• start the ser2tcpServer.py (on the ESP32)
  • start gpsd with tcp://IP_OF_ESP32:29998
Now you can run gpspipe -r to see the NMEA messages transferred or gpsmon to get them decoded.
Finally you pipe the messages from gpsd back into a socket with

gpspipe -r | nc -l 29999

from where they are picked up by map.qml. The result will be the same map as shown above but the GPS source has been shifted from the PC serial port to the ESP32.

-- Uli Raich - 2020-07-01


Topic attachments
I Attachment History Action Size Date Who Comment
PNGpng dosdevices.png r1 manage 91.0 K 2020-08-23 - 10:17 UliRaich  
PNGpng gps.png r1 manage 169.9 K 2020-07-01 - 09:03 UliRaich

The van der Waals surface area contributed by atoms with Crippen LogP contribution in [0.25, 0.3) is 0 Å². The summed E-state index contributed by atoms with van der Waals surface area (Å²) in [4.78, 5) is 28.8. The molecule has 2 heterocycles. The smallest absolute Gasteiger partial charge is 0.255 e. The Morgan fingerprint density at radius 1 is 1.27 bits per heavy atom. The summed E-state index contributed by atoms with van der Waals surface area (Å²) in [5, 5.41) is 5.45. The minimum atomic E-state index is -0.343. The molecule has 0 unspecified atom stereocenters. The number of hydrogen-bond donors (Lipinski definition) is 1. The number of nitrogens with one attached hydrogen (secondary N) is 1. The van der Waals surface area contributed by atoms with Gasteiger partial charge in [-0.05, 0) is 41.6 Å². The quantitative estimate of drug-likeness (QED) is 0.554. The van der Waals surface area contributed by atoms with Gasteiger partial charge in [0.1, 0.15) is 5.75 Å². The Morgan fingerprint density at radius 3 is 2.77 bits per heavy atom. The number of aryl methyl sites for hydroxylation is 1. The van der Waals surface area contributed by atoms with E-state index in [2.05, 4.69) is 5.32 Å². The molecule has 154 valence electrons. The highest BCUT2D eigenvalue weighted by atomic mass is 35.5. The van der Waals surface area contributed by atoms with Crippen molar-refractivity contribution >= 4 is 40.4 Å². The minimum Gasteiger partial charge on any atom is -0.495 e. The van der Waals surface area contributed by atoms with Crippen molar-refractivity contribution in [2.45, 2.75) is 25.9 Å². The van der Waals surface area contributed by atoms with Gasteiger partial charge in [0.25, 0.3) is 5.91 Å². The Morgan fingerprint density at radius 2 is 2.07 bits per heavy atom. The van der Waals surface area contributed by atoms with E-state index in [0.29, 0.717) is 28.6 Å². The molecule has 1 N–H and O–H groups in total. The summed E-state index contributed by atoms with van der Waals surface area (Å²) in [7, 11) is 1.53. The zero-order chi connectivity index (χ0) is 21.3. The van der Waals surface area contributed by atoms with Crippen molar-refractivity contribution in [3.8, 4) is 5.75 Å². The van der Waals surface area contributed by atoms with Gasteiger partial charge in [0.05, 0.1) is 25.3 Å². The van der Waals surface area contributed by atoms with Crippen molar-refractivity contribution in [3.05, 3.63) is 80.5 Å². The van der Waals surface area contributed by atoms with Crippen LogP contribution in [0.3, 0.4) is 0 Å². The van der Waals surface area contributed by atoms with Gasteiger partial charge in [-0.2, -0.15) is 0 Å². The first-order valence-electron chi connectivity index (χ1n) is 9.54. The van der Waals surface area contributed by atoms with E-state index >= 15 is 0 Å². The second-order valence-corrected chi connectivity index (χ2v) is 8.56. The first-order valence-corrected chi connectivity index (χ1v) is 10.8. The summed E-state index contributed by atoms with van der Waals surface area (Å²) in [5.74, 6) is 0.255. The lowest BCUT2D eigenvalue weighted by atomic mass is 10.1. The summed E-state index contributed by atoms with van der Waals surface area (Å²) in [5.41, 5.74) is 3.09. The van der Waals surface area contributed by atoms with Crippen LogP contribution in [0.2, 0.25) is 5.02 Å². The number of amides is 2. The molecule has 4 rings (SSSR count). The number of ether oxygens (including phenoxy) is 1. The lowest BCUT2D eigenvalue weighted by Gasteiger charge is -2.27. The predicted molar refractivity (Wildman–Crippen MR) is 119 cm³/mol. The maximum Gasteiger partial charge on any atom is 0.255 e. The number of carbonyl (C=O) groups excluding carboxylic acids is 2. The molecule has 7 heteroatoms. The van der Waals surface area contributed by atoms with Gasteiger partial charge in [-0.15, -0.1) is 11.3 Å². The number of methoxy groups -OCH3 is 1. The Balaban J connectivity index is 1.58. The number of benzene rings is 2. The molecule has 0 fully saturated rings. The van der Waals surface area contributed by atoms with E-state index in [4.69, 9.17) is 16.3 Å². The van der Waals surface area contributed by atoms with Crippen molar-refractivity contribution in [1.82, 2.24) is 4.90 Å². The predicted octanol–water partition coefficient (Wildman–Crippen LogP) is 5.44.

PNGpng gpscat.png r1 manage 91.2 K 2020-08-24 - 18:40 UliRaich  
PNGpng gpsdata.png r1 manage 89.8 K 2020-07-31 - 13:04 UliRaich  
PNGpng gpsmap.png r1 manage 182.2 K 2020-08-24 - 18:39 UliRaich  
PNGpng gpsmon.png r1 manage 92.8 K 2020-08-24 - 18:39 UliRaich  
PNGpng gpspipe.png r1 manage 106.9 K 2020-08-24 - 18:45 UliRaich  
PNGpng nmeaPC.png r1 manage 107.5 K 2020-08-23 - 10:17 UliRaich  
PNGpng u-center.png r1 manage 186.0 K 2020-08-23 - 10:17 UliRaich  
PNGpng usb2serial.png r1 manage 268.7 K 2020-08-23 - 10:17 UliRaich  
PNGpng xgps.png r1 manage 140.0 K 2020-08-24 - 18:45 UliRaich  
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Topic revision: r8 - 2020-08-28 - UliRaich